« Reply #2 on: January 29, 2013, 03:15:03 PM »
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Hi Ady,

I was hoping to try and find information on the spectrum of the lighting tubes because I supplement the T8s with red and blue LEDs. These are mainly for aesthetic effect rather than to promote plant growth, but I don't want to disrupt the balance of light / nutrients in my tank.

It is interesting what you said about the blue light causing a problem with the algae. I haven't yet got my blue LEDs hooked up with a timer and one evening I forgot to turn them off. I noticed the following day that I had a snail explosion. I was trying to work out whether the overnight algae growth could have been so significant that it created the snail explosion so quickly or whether something else had happened in my tank.

The purpose of the blue LEDs was to give the effect of overcast daylight (or moonlight) in the siesta period I have during the day. I've still not decided what timing schedule these LEDs need to be on to optimise the aesthetic effect and plant growth. Thought it is starting to look like they don't need to be on at the same time as the white lights, unless I balance out the colour temperature (degrees K) with a lot more red light.

Offline ady81

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Re: Glo T8 lighting tubes
« Reply #3 on: January 29, 2013, 04:38:30 PM »
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Emperor Tetra (24) - Angelfish (9) - Bleeding Heart Tetra (14) - Panda Cory (80) - Neon Tetra (36) - Otocinclus (12) - Neon Tetra (24) - Panda Cory (20) - Bolivian Ram (2) - Kuhli Loach (aka Coolie) (12) - Ruby Barb (12) - Boeseman's Rainbowfish (12) - Panda Cory (5) - Siamese Fighting Fish (male) (1) - Otocinclus (4) - Panda Cory (14) - Neon Tetra (15) - Ram / Butterfly Cichlid (2) - Dwarf Plec / Peckoltia (1) - Black Phantom Tetra (8) - Salt and Pepper Catfish (40) - Emperor Tetra (12) - Otocinclus (12) - Angelfish (7) - Bleeding Heart Tetra (10) -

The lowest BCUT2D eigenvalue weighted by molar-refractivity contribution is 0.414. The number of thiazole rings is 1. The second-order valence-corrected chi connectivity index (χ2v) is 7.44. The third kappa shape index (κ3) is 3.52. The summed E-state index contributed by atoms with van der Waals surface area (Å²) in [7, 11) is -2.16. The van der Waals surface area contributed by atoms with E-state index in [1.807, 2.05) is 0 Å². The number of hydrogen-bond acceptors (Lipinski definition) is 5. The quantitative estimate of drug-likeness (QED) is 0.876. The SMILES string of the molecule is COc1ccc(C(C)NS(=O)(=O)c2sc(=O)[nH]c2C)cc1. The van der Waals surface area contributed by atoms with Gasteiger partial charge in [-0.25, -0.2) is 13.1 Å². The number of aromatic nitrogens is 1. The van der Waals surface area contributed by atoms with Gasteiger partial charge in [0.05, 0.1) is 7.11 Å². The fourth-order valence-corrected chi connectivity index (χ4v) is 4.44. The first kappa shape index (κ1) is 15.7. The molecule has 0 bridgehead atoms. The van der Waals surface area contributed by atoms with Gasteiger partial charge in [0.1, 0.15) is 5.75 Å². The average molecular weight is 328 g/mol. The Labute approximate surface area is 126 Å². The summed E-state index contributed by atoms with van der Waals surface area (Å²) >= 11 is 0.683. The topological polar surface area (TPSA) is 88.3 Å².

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Offline ady81

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Re: Glo T8 lighting tubes
« Reply #4 on: January 29, 2013, 05:25:47 PM »
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This is the kelvin rating I was trying to explain but looking back did a really poor job sorry.
The curved line in the middle with the numbers from 2,000 onwards is the degrees kelvin temp.
2,000 being sunrise orange